10 October 2009

I'll Make a Good Gordon, Gordon

...as runs one of my favourite movie lines, spoken by a man who has so fallen in love with the Scottish village he's moved to that he offers to swap places with the man who owns the hotel and pub, Gordon.

And speaking of favourites, yesterday morning I awakened to a Desert Island Discs that featured one of my favourite songs, which itself features what may perhaps be my favourite rock song line of all time - at the very least one in my top five. The song is Don Henley's "The Boys of Summer," and the line comes quite near the end. In fact, I'm far from alone in my admiration of it; it seems to be the song's most famous line: "Out on the road today I saw a Deadhead sticker on a Cadillac." Man I love that line! It appears that it's the song's most famous line because of what it symbolises, but I have zero interest in its meaning, symbolic or otherwise. For me, there's just something about the sound of it. It's the double alliterations, of course, and probably also the assonance: "I saw a Deadhead sticker on a Cadillac." There's also something about the fact that all the alliterative sounds are plosives, and in particular that they alternate two of my favourite plosives, t and c/k, with the d's. But there's also just something about the rhythm of the line. Henley sings it as "I saw a Deadhead stickerona CAdillac," and that hurrying of the middle syllables, especially given their t/k vowels, the slight rush ending on the slightly elongated "Ca," makes the line so tight, and so pleasant and tidy on the ear. Oooo, I just love it.

Incidentally, if you want a demonstration of how a cover can destroy a song, go here.

So, in other news, I'm shopping for a therapist. I don't feel I need to enter into long-term therapy again (to be honest, I think I've had enough of that, and it's time for me to stand on my own feet), but I would like to get some help shoring up some areas that have always been problematic for me: rage and despair. I always have had a lot of rage - most essentially passive and shy people do, I suppose - but for perhaps the last six or so months I've been aware of the extent to which it's moved closer to the surface, just as I've been aware of the way in my sense of being a rat alone in a narrow box, and being doomed always to be such, has increased. So I picked two therapists, one after an internet search and one on the recommendation of a friend, and I saw them both last week.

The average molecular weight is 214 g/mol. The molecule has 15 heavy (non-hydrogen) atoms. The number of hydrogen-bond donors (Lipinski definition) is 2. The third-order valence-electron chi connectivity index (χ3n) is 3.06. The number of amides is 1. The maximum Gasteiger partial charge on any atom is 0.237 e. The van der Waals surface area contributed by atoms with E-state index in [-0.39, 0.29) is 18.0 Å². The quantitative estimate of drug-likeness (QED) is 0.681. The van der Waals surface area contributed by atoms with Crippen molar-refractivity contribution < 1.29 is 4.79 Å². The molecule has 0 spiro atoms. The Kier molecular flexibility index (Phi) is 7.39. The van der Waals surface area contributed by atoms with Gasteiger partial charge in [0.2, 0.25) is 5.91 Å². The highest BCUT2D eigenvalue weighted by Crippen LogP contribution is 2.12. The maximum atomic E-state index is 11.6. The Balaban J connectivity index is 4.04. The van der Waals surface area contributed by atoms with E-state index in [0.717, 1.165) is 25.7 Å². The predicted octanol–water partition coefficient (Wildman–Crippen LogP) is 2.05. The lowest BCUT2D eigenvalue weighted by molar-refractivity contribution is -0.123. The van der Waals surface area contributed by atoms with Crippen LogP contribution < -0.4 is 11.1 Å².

One of the therapists is female, and one male. I saw the female first. The truth is, I'm prejudiced against female therapists, because I had one for a while who was of essentially no use to me, and whose approach was a kind of snuggly empathetic support that I didn't care for. So I went to this woman with some trepidation. I found her...empathetic and vaguely Rogerian! For the first half of the session she kept repeating back everything I said, with slight variations in language, which grated. That being said, I did have a breakthrough, perhaps even two, right there in the first session. Hmm...

Two days later I went to the male. His office is on top of an antique shop, so points for loveliness. I didn't much like him, but in a way I felt this might be an advantage, because I expend a good deal of energy, even in therapy, in trying to get my therapist to like me, so it struck me that a relationship in which I didn't care whether or not he liked me could save some time. In his session, I came close to crying - I told him the whole Mr. Fallen story, and as I always do in telling it came near to tears. This seemed to me to bode well, as it suggested that I would be emotionally open with him. Plus, he came out swinging with a schedule, suggesting that we work with each other until Christmas. Hmm...

So now I'm torn...Slightly touchy-feely woman with whom I had a breakthrough, or slightly off-putting man in whose office I was emotionally open? (Actually, to be fair, I might have had a breakthrough there, too. He wanted to know my background, and when I was finished telling him all the places I'd lived, he said, "You've moved around a lot...it seems you've never really put down roots." I said, "Well, I'm my root." And he said, "Yes, but it means you don't have deep connections, or deep relationships." But I'm not sure that's true, because I form close relationships very quickly. But I'm not sure it's not true, because I do and have for many years felt essentially alone. So was it a breakthrough or not? Damn you, psyche, with your sneaky ways!) Woman or man? Schedule or no schedule? I'm leaning toward the woman, largely because in our meeting I discussed the actual problem I was there for, rather than my general background, so I feel we're more focussed. But I've decided to have one more session with her before deciding for sure.

I've never had to choose between therapists before. Of course, there's a certain irony it, given that my character ensures I'll be mortified when I have to say "no" to one, and will be unable to admit that I was deciding between two, lest the unchosen one be wounded. See, now, that's something I could discuss in therapy.

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